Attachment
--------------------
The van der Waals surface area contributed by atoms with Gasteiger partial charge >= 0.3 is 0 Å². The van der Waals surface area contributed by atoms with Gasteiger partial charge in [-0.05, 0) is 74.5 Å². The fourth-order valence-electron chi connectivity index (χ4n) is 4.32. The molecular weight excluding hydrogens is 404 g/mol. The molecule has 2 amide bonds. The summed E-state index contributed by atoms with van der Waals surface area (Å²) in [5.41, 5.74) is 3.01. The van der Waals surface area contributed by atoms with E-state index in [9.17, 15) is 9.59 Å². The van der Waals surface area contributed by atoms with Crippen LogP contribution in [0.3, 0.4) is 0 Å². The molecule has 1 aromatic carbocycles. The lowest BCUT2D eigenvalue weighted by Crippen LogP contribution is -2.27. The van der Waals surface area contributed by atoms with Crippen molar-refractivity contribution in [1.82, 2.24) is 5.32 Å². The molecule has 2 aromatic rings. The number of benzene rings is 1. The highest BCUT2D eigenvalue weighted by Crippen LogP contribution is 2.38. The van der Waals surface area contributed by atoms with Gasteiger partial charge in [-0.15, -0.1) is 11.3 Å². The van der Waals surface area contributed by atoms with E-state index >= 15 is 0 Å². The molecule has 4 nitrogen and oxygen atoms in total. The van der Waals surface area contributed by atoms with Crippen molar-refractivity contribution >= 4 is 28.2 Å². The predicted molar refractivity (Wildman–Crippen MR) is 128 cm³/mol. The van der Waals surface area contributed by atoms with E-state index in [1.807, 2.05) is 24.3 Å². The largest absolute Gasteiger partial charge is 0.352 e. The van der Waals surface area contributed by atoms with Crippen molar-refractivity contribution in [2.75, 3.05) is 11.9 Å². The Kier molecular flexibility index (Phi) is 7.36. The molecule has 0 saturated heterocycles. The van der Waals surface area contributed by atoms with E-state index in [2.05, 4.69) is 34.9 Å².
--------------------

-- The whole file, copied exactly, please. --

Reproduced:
The van der Waals surface area contributed by atoms with Gasteiger partial charge >= 0.3 is 0 Å². The van der Waals surface area contributed by atoms with Gasteiger partial charge in [-0.05, 0) is 74.5 Å². The fourth-order valence-electron chi connectivity index (χ4n) is 4.32. The molecular weight excluding hydrogens is 404 g/mol. The molecule has 2 amide bonds. The summed E-state index contributed by atoms with van der Waals surface area (Å²) in [5.41, 5.74) is 3.01. The van der Waals surface area contributed by atoms with E-state index in [9.17, 15) is 9.59 Å². The van der Waals surface area contributed by atoms with Crippen LogP contribution in [0.3, 0.4) is 0 Å². The molecule has 1 aromatic carbocycles. The lowest BCUT2D eigenvalue weighted by Crippen LogP contribution is -2.27. The van der Waals surface area contributed by atoms with Crippen molar-refractivity contribution in [1.82, 2.24) is 5.32 Å². The molecule has 2 aromatic rings. The number of benzene rings is 1. The highest BCUT2D eigenvalue weighted by Crippen LogP contribution is 2.38. The van der Waals surface area contributed by atoms with Gasteiger partial charge in [-0.15, -0.1) is 11.3 Å². The van der Waals surface area contributed by atoms with E-state index >= 15 is 0 Å². The molecule has 4 nitrogen and oxygen atoms in total. The van der Waals surface area contributed by atoms with Crippen molar-refractivity contribution >= 4 is 28.2 Å². The predicted molar refractivity (Wildman–Crippen MR) is 128 cm³/mol. The van der Waals surface area contributed by atoms with E-state index in [1.807, 2.05) is 24.3 Å². The largest absolute Gasteiger partial charge is 0.352 e. The van der Waals surface area contributed by atoms with Crippen molar-refractivity contribution in [2.75, 3.05) is 11.9 Å². The Kier molecular flexibility index (Phi) is 7.36. The molecule has 0 saturated heterocycles. The van der Waals surface area contributed by atoms with E-state index in [2.05, 4.69) is 34.9 Å².